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### Crucial Information

Agenda: Understand the promise and the difficulty of the not-yet-existant "Algebraic Knot Theory".

Instructor: Dror Bar-Natan, drorbn@math.toronto.edu, Bahen 6178, 416-946-5438. Office hours: by appointment.

Classes: Tuesday 5-8PM at Bahen 6183.

SVN repository: http://katlas.math.toronto.edu/svn/06-1350/.

Get-Togethers: I (Dror) will not organize after-class get-togethers for food, drink, ping pong, conversation or anything, neither in nor out of Bahen. But if somebody will organize and invite, I will often join.

### Abstract

This is a continuation of 06-1350 and the abstract remains the same:

An "Algebraic Knot Theory" should consist of two ingredients

1. A map taking knots to algebraic entities; such a map may be useful, say, to tell different knots apart.
2. A collection of rules of the general nature of "if two knots are related in such and such a way, their corresponding algebraic entities are related in such and such a way". Such rules may allow us, say, to tell how far a knot is from the unknot or how far are two knots from each other.

(If you have seen homology as in algebraic topology, recall that its strength stems from it being a functor. Not merely it assigns groups to spaces, but further, if spaces are related by maps, the corresponding groups are related by a homomorphism. We seek the same, or similar, for knots.)

The first ingredient for an "Algebraic Knot Theory" exists in many ways and forms; these are the many types and theories of "knot invariants". There is very little of the second ingredient at present, though when properly generalized and interpreted, the so-called Kontsevich Integral seems to be it. But viewed from this angle, the Kontsevich Integral is remarkably poorly understood.

The purpose of this class will be to understand all of the above.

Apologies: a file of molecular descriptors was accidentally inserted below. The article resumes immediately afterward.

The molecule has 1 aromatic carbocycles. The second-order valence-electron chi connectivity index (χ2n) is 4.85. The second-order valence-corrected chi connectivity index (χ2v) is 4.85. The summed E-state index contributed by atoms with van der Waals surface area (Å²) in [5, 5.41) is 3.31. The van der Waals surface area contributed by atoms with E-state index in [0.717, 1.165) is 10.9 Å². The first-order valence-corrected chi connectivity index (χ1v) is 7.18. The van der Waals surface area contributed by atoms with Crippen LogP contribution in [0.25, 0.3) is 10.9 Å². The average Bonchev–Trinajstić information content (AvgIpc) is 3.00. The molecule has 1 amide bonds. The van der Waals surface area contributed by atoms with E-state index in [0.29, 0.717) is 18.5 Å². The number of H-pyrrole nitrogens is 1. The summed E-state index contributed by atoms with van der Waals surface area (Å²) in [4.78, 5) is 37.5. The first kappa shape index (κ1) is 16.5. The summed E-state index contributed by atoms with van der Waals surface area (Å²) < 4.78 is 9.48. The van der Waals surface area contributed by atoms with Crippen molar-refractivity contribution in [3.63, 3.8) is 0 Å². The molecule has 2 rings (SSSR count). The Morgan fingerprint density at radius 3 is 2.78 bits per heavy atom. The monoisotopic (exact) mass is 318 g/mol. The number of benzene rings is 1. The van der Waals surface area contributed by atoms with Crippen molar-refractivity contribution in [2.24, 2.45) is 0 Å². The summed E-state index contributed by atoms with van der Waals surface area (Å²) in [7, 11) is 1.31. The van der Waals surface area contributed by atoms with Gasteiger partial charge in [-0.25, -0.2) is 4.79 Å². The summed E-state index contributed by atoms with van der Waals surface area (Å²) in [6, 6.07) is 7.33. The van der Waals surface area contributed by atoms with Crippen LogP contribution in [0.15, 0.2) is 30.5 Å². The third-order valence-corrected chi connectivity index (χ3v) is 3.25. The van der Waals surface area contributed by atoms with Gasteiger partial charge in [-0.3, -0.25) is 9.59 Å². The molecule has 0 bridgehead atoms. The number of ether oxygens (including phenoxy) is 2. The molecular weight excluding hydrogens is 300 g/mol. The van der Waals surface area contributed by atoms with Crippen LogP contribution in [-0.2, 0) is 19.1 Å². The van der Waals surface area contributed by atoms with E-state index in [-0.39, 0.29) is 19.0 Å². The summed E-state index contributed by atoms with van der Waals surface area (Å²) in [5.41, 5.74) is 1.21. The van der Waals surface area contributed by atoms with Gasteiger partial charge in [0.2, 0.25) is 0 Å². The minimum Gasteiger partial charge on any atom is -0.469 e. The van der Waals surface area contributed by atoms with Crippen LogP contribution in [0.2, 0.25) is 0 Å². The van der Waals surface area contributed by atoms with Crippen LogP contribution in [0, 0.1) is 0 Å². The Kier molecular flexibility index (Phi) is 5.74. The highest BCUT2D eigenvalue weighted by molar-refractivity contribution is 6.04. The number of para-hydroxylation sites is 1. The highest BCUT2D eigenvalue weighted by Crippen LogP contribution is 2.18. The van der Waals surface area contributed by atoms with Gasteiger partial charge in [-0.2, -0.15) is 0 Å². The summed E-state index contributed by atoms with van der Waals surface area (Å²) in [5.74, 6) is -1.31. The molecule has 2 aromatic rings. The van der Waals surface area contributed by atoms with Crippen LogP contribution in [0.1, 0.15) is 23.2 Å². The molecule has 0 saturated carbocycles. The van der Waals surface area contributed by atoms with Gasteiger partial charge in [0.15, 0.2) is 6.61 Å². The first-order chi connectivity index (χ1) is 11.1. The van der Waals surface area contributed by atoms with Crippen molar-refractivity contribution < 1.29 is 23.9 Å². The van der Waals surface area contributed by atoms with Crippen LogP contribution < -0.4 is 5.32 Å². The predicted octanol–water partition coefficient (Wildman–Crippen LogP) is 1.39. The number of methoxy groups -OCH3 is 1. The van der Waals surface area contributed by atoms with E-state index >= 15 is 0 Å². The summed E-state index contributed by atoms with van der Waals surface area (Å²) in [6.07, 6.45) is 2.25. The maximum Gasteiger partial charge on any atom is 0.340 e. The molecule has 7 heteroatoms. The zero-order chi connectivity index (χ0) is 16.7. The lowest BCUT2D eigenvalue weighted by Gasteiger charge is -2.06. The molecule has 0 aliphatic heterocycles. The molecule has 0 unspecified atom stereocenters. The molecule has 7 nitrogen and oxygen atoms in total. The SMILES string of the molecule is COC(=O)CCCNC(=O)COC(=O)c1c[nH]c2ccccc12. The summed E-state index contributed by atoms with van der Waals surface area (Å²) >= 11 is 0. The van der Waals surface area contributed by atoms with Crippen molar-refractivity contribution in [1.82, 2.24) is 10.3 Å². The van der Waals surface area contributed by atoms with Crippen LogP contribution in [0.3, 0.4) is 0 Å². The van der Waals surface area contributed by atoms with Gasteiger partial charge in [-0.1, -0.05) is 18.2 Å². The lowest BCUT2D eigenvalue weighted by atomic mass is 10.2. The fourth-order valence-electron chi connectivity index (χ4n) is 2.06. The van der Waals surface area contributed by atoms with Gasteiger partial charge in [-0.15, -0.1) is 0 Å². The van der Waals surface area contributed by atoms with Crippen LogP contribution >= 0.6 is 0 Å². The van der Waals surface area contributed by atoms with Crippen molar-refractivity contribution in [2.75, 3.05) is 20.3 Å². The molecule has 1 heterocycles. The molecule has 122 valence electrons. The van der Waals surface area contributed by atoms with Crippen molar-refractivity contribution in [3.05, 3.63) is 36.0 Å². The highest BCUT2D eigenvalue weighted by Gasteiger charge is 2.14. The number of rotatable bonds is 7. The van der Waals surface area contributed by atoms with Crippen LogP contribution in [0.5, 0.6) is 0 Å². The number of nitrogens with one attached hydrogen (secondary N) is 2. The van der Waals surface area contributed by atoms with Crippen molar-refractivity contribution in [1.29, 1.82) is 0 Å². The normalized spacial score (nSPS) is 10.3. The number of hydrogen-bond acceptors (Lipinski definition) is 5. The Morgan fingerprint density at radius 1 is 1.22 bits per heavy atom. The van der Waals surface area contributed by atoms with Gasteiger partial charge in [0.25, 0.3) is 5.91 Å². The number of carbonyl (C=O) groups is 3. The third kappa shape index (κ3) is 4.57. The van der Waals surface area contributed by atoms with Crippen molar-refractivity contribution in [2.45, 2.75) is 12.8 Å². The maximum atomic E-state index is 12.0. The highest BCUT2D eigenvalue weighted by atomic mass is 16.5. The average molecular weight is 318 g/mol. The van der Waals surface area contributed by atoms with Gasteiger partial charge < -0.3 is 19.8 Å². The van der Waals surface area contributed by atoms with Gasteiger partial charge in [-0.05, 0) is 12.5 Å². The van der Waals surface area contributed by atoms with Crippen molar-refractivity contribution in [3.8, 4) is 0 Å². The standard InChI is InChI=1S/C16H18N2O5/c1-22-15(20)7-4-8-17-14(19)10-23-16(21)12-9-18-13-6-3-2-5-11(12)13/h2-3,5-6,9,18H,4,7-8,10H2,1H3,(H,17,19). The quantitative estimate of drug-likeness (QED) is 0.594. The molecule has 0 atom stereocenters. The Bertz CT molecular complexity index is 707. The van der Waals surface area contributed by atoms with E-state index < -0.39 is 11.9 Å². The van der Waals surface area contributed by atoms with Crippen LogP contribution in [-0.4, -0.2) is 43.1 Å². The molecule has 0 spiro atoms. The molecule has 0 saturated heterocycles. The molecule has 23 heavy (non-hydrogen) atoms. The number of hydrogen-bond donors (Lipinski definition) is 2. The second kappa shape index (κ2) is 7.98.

### Warning

This class is not for everyone. An old rule says one should not give a class on one's own current research. Here we will break that rule with vengeance - the class won't just be about current research, it will be about research that had not been done yet. Our purpose will not be to paint a beautiful picture of an established field, rather, to learn about the parts that may one day fit into and create such a beautiful picture, or may not. The parts are pretty in themselves and will force us to tour a number of deep mathematical fields. But by the nature of things, the presentation may well be confused and frustrating. If that scares you, or if all you need is a sure credit, do not take this class.

The stress of giving a coherent description of a non-existent subject will be too much for me. To mask this, whenever I will need a break we will branch off into asides, some more relevant and some less. Possible topics include: categorification, more on Chern-Simons and Feynman diagrams, more on Stonehenge pairings and configuration spaces, the Århus integral, multiple ${\displaystyle \zeta }$-numbers and more.

### Prerequisites

Having taken 06-1350 or having made a heroic effort to catch up.

### Wiki

The class web site is a wiki, as in Wikipedia - meaning that anyone can and is welcome to edit almost anything and in particular, students can post notes, comments, pictures, solution to open problems, whatever. Some rules, though -

• This wiki is a part of my (Dror's) academic web page. All postings on it must be class-related (or related to one of the other projects I'm involved with).
• Criticism is fine, but no insults or foul language, please.
• I (Dror) will allow myself to exercise editorial control, when necessary.
• The titles of all pages related to this class should begin with "07-1352/", just like the title of this page.

Some further editing help is available at Help:Contents.

### Good Deeds and The Final Grade

The grading scheme will be announced a few weeks into the class. Whatever it will be, it will allow you to earn some "good deeds" points throughout the semester for doing services to the class as a whole. There is no pre-set system for awarding these points, but the following will definitely count:

• Solving an open problem.
• Giving a class on one subject or another.
• Drawing a beautiful picture to illustrate a point discussed in class and posting it on this site.
• Taking class notes in nice handwriting, scanning them and posting them here.
• Formatting somebody else's class notes, correcting them or expanding them in any way.
• Writing an essay on expanding on anything mentioned in class and posting it here; correcting or expanding somebody else's article.
• Doing anything on our 07-1352/To do list.
• Any other service to the class as a whole.

Important. For your good deeds to count, you must do them under your own name. So you must set up an account for yourself on this wiki and you must use it whenever you edit something. I will periodically check Recent changes to assign good deeds credits.

### Homework

There will be 0-3 problem sets. I encourage you to discuss the assignments with other students or even browse the web, so long as you do at least some of the thinking on your own and you write up your own solutions.